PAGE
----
This has taught me a profound lesson about life, and about property. It’s not just about supply and demand. It’s really all about value. Yet, the most important thing about stuff in life is its value is entirely based on what you ascribe to it, and there’s the rub. We desire the things which we value the most in life, and we abstain from the things that are either of no real consequence, or that their price is too high for us to be willing to pay it. Our values, and the things to which we ascribe value, are based entirely on our perception of things. Objectively, when it comes to the things to which I ascribe value, there exist only two possibiliies. Either they are things, which HAVE intrinsic value, or they have NONE, yet I ascribe them value nonetheless. That is our entire life.

Why We Value Things That Have No Value

I’ve given this issue a lot of thought, especially in light of all the hours that I spent as a kid playing video games. I played for so many hours, and the games weren’t even very good, and yet, I continued to play them, at my own expense… why? What was it about these games that I enjoyed so much that kept me coming back for more?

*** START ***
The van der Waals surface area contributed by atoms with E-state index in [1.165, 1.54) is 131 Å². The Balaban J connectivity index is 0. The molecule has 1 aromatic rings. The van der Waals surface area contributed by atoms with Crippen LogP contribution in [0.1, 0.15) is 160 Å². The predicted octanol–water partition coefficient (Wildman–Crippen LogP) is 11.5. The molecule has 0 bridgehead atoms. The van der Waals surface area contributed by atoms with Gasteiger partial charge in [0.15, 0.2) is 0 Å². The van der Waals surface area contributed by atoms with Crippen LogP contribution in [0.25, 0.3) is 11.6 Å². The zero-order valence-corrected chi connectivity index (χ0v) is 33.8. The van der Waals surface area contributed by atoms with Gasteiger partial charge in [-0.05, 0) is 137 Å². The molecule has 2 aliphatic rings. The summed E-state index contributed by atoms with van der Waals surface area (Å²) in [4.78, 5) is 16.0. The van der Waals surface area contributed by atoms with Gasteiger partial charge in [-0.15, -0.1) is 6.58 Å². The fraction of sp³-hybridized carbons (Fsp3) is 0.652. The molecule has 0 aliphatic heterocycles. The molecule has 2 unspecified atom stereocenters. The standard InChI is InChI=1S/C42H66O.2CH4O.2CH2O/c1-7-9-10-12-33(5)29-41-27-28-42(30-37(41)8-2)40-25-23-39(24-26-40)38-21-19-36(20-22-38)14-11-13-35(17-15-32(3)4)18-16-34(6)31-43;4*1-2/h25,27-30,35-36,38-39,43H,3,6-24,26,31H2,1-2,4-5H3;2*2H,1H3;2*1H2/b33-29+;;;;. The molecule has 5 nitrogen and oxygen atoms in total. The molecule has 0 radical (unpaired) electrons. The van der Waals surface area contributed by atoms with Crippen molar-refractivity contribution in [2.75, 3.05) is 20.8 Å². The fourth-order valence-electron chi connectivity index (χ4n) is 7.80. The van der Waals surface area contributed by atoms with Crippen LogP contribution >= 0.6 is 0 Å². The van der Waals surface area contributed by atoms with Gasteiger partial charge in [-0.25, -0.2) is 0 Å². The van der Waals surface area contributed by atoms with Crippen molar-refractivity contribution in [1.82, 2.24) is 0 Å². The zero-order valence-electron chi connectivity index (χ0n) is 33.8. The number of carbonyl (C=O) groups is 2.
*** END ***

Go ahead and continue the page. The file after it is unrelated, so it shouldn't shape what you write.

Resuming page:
After much thought, I realized it was because of the score. I enjoyed the feeling I got from being good at the game, and the score that I was making. I would rush after the things that added to my score, and I would avoid, as best I could, those things that took away from it. Yet, what was so good about the score? Social status aside, I got no real benefit from them. The points that I acquired couldn’t be used for anything; being first gave me no added rights other than the hope no one would outstrip me and take my place. So, why DID I like it so much?
Then I realized, that the more points I made, the more I felt accomplished. I achieved something to which I ascribed value, and that kept me going back.

Video-game Psychology, Does It Apply To Life?